Learn about Furmint — taste profile, popular regions and more …
The fragrant, savory and spicy, Furmint, is the white grape variety principally responsible for the highly desired, historically important and lusciously sweet, elixir called Tokaji. The wine called Tokaji is named after the Hungarian region from which it comes: Tokaj. Furmint is especially subject to noble rot, aka botrytis, a desirable fungus that can grow on grapes in humid environments after extended hang times. (The same fungus produces Sauternes and some of the finer dessert Rieslings of Germany. Aside from the grapes’ own interesting, innate flavors and aromas, botrytis infected Furmint grapes have ephemeral qualities reminiscent of ginger, saffron and honey. To make Tokaji, Furmint is usually blended with the more aromatic grape varieties of Hárslevelű and Muscat blanc à Petits Grains (locally called Sárga Muskotály). The result is an incredibly sweet, meditative, delicious Tokaji Aszú or the even sweeter Tokaji Eszencia.
Tasting Notes for Furmint
Furmint makes a sweet white wine with lemon, apple, honey, ginger, smoke and spice characteristics. More recently the motivations of proud, young Hungarian winemakers have brought Furmint into a new light as a delicately crisp, savory and spicy, dry white wine.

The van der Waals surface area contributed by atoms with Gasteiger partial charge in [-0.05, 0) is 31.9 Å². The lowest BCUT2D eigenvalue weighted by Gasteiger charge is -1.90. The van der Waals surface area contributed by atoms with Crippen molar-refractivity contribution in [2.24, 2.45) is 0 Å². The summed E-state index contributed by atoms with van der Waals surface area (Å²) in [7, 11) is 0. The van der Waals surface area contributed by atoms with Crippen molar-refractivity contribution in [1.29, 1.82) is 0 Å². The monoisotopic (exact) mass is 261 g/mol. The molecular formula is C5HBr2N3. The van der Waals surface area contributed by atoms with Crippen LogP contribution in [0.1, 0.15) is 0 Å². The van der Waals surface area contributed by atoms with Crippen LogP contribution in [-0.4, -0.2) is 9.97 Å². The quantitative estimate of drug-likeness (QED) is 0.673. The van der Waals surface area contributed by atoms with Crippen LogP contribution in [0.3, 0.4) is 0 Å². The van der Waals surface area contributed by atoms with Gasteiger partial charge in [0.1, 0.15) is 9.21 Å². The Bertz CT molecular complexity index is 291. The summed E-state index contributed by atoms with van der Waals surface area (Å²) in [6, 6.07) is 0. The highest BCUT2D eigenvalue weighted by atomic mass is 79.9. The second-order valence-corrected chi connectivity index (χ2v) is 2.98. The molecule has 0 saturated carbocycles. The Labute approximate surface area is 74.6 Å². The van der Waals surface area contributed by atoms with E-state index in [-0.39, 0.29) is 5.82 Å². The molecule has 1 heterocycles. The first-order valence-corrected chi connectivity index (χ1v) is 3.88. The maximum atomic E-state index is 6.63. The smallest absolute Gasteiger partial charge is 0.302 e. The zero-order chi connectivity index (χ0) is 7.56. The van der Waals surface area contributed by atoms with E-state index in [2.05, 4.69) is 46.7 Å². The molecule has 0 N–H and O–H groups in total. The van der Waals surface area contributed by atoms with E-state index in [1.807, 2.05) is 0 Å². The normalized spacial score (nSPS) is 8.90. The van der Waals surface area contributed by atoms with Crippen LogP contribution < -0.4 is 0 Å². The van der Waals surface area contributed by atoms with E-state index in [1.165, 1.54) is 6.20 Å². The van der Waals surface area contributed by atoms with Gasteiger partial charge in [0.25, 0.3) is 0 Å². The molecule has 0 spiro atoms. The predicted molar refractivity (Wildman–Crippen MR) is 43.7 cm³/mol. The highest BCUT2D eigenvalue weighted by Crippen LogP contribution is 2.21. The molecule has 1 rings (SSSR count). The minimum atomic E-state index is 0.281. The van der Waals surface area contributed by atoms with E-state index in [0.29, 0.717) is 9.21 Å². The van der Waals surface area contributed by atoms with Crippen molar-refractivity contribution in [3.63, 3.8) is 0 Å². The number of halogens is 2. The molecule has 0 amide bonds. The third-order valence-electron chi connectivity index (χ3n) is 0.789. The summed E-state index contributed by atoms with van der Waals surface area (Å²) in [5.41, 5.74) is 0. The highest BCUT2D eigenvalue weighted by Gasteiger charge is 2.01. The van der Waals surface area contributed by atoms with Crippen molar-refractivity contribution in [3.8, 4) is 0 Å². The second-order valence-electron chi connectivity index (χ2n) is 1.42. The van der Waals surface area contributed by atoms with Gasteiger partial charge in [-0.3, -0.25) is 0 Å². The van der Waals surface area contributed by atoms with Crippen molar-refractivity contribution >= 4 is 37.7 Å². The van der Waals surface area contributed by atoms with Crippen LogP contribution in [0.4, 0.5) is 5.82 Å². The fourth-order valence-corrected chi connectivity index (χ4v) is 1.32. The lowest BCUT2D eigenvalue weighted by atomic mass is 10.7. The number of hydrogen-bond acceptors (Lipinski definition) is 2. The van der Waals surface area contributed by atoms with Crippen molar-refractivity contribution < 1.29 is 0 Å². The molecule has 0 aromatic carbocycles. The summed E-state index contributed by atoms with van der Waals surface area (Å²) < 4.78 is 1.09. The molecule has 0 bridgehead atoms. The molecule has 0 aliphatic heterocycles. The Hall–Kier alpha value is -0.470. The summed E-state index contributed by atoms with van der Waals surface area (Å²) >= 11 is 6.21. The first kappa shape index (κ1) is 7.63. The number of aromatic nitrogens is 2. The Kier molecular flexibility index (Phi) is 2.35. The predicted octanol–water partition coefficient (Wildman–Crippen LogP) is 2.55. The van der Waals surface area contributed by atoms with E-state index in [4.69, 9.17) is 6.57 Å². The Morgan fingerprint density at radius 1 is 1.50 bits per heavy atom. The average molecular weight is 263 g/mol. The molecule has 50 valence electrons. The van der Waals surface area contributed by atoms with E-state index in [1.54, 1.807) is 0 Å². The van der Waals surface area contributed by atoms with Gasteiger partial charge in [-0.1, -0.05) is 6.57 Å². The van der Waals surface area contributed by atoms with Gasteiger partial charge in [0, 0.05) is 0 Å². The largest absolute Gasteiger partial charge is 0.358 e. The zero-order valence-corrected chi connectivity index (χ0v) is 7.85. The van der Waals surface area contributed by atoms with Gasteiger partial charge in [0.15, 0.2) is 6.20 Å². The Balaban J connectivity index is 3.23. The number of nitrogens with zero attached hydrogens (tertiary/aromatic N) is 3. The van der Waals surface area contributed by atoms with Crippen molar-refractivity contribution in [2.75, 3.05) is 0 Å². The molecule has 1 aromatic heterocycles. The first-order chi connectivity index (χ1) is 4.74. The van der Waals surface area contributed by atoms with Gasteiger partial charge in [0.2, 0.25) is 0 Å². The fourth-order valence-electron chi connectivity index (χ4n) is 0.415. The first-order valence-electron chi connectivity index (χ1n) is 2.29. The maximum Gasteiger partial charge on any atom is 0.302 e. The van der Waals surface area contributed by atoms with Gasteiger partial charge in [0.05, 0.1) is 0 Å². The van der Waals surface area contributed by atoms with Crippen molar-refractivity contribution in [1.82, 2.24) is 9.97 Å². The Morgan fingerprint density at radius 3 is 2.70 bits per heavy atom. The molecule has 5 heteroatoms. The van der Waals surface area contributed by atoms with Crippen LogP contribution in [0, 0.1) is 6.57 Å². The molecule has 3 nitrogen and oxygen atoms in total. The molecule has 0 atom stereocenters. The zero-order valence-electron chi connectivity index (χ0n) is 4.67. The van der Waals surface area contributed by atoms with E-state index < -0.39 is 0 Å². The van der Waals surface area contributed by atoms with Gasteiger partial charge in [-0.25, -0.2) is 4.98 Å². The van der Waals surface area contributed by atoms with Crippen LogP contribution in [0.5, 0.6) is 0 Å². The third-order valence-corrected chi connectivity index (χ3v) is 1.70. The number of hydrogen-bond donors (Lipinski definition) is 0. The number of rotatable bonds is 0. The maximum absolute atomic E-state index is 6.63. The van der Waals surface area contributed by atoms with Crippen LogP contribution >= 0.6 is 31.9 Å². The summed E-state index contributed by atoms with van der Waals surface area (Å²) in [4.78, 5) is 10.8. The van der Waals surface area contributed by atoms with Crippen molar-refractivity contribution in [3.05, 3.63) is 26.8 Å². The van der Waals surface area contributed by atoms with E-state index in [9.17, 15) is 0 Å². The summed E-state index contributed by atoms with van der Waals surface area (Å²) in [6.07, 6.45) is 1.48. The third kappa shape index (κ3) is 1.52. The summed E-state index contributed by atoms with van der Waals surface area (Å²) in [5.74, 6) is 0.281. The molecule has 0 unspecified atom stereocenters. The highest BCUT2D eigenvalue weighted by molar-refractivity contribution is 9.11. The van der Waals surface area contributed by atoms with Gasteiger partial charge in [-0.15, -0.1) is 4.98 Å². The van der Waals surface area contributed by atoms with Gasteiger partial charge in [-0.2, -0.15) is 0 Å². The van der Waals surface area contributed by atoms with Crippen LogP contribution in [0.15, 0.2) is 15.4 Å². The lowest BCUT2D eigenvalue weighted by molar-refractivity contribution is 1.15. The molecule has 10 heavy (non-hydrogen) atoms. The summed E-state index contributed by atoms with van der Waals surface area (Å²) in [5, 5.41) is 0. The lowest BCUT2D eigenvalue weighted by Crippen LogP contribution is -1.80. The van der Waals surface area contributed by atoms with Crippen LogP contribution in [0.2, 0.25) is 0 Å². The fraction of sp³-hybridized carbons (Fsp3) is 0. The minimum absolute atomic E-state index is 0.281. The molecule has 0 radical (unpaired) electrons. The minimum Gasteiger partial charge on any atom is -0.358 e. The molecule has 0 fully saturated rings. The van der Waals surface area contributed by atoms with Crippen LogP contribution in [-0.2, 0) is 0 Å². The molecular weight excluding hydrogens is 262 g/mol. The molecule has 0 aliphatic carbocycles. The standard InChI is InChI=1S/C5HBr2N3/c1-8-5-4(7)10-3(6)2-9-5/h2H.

Perfect Food Pairings for Furmint
Try the dry versions with herb crusted pork loin, flaky fish, shellfish, sushi or anything spicy. Sweet versions pair with foie gras, caramelized apples and dark chocolate with orange.
Sommelier Secrets for Furmint
The sweetest version, Tokaji Eszencia, contains so much sugar that it has an aging capacity of 200 years!
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Royal Tokaji Dry Furmint 2005Furmint from Hungary
Heidi Schrock Ruster Ausbruch Ried Turner Furmint 2005Furmint from Neusiedlersee, Austria